Interview with Harris Wofford


Harris Wofford:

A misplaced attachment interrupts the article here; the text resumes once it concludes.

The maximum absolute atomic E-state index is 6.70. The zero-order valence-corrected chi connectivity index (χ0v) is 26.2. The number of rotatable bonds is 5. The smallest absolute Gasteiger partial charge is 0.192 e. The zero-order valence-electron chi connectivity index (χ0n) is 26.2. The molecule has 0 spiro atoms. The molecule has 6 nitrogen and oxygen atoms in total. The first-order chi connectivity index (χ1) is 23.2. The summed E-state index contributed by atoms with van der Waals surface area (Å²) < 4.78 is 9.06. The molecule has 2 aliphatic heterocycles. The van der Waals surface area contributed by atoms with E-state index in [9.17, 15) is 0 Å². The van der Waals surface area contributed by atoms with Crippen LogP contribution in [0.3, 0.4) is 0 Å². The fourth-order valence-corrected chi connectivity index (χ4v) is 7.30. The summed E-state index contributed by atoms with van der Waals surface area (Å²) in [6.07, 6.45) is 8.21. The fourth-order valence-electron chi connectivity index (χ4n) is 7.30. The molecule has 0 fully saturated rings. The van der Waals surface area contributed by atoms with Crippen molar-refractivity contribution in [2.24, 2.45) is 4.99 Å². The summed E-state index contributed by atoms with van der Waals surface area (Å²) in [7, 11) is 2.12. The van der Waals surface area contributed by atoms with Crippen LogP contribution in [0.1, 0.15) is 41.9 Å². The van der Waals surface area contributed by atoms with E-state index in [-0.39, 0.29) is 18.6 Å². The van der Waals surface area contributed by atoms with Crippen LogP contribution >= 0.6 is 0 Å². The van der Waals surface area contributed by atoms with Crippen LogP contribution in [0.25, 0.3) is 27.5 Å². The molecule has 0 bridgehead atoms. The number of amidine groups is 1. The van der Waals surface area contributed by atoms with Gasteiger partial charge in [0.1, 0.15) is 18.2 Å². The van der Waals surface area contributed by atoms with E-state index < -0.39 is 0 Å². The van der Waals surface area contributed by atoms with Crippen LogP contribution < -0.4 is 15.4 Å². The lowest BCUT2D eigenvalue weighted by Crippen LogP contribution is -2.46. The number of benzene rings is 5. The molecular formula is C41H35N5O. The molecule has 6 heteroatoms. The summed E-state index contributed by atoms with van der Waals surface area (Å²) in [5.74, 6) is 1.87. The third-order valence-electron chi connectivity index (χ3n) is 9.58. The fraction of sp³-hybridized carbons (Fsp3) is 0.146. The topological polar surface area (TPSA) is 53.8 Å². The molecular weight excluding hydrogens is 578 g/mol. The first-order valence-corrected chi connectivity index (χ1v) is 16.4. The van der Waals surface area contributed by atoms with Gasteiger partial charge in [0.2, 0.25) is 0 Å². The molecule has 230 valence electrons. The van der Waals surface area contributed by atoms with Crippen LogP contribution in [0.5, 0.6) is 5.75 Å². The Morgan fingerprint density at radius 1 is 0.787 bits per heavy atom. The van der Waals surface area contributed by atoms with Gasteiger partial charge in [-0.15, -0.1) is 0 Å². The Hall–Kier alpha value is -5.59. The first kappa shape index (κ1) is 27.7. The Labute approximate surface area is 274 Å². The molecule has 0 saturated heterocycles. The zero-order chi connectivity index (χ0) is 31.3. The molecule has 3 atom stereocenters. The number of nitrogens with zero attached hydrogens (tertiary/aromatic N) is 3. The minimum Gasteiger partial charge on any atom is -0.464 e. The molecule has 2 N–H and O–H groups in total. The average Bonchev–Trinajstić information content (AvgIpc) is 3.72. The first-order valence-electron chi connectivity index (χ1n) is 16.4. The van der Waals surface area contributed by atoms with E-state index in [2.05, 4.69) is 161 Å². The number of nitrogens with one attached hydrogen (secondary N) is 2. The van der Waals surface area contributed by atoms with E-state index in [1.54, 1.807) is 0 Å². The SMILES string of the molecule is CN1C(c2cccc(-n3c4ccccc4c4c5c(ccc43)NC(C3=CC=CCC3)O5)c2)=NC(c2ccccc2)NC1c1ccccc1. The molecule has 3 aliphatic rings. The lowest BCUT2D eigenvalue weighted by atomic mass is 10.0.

But, but I… I… I… although John Kennedy was slow in his first year to ah, strongly state the moral issues, which he had stated in his campaign, and he relied perhaps unduly on the law and order argument, and support the courts, and no violence, ah, rather than the basic moral issue that ending segregation was right, ah, nevertheless, once the Freedom Riders rode and got in violence, um, he was all out to say, you know, "We must send people down. We must stop the violence." And… and within… within two weeks, with his backing and goading the justice department had moved to the Interstate Commerce Commission to get an order to end all kinds of discrimination in interstate transportation. So he responded, ah, he wasn't pleased that they… the… that the Freedom Riders changed his agenda. In fact he was irritated at them. But he then responded. And it's partly because I think, one of the best things about John Kennedy is he had a real sense of humor, and he didn't take himself that seriously. And if he… if he blew his stacks and got angry, ah, you know, five minutes later he would be laughing about it, partly at himself. And… and he did that with John… with… with… on this issue… issue on a number of occasions. There was one time when, ah, after the um, March on Washington, which he also had wondered whether it was welltimed and things like that, while Martin King was telling him, at the end of the successful march and Kennedy was paying tribute to them, um, ah, Martin Luther King said, and you know, "Mr. President there were even some who ah, advised that we should not have ah, undertaken the Birmingham Movement." And Kennedy laughingly interrupted and said, "I believe the Attorney General was one of those." I mean he was able to see that they were wrong on… on… on um, a number of occasions like that.